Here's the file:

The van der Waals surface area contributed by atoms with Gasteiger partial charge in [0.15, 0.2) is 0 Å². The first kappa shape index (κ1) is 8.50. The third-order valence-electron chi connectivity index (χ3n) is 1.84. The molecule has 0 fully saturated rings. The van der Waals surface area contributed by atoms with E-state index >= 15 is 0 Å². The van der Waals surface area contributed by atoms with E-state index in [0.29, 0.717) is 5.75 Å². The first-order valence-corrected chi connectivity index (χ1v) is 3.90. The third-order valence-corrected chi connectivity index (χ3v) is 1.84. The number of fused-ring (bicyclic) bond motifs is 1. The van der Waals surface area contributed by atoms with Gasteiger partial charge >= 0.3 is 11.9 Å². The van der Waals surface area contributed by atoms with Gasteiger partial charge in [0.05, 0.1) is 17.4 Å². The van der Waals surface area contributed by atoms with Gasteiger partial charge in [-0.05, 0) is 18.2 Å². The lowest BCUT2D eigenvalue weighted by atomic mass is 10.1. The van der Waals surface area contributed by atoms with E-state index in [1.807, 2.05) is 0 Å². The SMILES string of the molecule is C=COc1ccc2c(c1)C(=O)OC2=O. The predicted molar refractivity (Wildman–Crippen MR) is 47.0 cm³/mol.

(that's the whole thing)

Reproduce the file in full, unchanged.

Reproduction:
The van der Waals surface area contributed by atoms with Gasteiger partial charge in [0.15, 0.2) is 0 Å². The first kappa shape index (κ1) is 8.50. The third-order valence-electron chi connectivity index (χ3n) is 1.84. The molecule has 0 fully saturated rings. The van der Waals surface area contributed by atoms with E-state index >= 15 is 0 Å². The van der Waals surface area contributed by atoms with E-state index in [0.29, 0.717) is 5.75 Å². The first-order valence-corrected chi connectivity index (χ1v) is 3.90. The third-order valence-corrected chi connectivity index (χ3v) is 1.84. The number of fused-ring (bicyclic) bond motifs is 1. The van der Waals surface area contributed by atoms with Gasteiger partial charge >= 0.3 is 11.9 Å². The van der Waals surface area contributed by atoms with Gasteiger partial charge in [0.05, 0.1) is 17.4 Å². The van der Waals surface area contributed by atoms with Gasteiger partial charge in [-0.05, 0) is 18.2 Å². The lowest BCUT2D eigenvalue weighted by atomic mass is 10.1. The van der Waals surface area contributed by atoms with E-state index in [1.807, 2.05) is 0 Å². The SMILES string of the molecule is C=COc1ccc2c(c1)C(=O)OC2=O. The predicted molar refractivity (Wildman–Crippen MR) is 47.0 cm³/mol.